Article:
This study aimed to examine the impact of pictorial warnings on parents’ purchases of sugary drinks for their children in a naturalistic store laboratory. Parents of children ages 2 to 12 (n = 325, 25% identifying as Black, 20% Hispanic) completed a shopping task in a naturalistic store laboratory in North Carolina. Participants were randomly assigned to a pictorial warnings arm (sugary drinks displayed pictorial health warnings about type 2 diabetes and heart damage) or a control arm (sugary drinks displayed a barcode label). Pictorial warnings led to a 17-percentage point reduction in purchases of sugary drinks (95% CI for reduction: 7% to 27%), with 45% of parents in the control arm buying a sugary drink for their child compared to 28% in the pictorial warning arm (p = 0.002). The impact of pictorial warnings on purchases did not differ by any of the 13 participant characteristics examined (e.g., race/ethnicity, income, education, and age of child). Pictorial warnings also led to lower calories (kcal), purchased from sugary drinks (82 kcal in the control arm versus 52 kcal in the pictorial warnings arm, p = 0.003). Moreover, pictorial warnings led to lower intentions to serve sugary drinks to their child, feeling more in control of healthy eating decisions, greater thinking about the harms of sugary drinks, stronger negative emotional reactions, greater anticipated social interactions, lower perceived healthfulness of sugary drinks for their child, and greater injunctive norms to limit sugary drinks for their child (all p < 0.05).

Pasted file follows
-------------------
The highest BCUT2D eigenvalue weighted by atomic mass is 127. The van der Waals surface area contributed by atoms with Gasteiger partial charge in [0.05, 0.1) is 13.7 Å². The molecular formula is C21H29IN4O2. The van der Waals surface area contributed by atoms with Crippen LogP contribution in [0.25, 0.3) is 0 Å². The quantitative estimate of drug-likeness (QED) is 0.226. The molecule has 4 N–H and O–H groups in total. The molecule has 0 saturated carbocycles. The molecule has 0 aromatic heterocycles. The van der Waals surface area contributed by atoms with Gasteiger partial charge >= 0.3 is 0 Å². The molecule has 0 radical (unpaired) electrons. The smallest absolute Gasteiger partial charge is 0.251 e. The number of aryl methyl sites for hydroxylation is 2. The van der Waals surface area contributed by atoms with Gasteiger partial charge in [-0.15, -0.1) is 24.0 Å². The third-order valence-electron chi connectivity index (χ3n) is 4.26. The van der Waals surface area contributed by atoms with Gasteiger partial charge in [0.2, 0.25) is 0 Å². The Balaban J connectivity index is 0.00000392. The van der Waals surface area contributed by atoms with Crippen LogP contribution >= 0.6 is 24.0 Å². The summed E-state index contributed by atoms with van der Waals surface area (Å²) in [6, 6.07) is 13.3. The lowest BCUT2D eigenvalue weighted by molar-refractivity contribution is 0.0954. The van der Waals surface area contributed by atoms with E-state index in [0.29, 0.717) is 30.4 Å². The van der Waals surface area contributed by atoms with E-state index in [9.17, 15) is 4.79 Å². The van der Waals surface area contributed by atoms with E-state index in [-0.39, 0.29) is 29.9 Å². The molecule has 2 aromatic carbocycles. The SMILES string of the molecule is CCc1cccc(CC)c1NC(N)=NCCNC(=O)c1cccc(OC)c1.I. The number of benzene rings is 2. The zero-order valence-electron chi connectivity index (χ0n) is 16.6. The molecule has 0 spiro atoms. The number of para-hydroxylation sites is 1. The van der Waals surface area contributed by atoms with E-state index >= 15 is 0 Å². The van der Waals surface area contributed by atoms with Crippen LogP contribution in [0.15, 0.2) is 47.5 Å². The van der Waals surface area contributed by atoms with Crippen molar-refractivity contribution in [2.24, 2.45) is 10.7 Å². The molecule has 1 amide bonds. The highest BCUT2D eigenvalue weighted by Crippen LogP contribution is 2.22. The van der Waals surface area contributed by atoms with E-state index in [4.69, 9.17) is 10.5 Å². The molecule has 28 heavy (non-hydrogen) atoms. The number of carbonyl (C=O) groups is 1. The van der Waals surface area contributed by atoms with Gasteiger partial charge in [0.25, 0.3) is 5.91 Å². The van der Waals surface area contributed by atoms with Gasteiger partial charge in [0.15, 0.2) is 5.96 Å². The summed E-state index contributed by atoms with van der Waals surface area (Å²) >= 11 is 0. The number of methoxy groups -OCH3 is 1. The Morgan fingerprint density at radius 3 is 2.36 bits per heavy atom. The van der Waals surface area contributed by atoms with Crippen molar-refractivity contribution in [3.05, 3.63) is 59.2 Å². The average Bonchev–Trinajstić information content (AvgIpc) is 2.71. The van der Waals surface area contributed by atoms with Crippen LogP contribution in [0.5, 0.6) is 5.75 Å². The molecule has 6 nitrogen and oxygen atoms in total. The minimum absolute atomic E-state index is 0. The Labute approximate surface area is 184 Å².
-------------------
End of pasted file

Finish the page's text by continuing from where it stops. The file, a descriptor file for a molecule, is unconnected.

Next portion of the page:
Published: February 2022
ID #: 76290
Journal: PLoS Med
Authors: Hall MG, Grummon AH, Higgins ICA, Lazard AJ, Prestemon CE, Avendaño-Galdamez MI, et al.
Focus Area: Beverages
Resource Type: Journal Article
State: North Carolina
Designing warnings for sugary drinks: A randomized experiment with Latino parents and non-Latino parentsSugary drink warnings are a promising policy for reducing sugary drink consumption, but it remains unknown how to design warnings to maximize their impact overall and among diverse population groups, including parents of Latino ethnicity and parents with low English use. In 2019, we randomized U.S. parents of children ages 2-12 (n = 1078, 48% More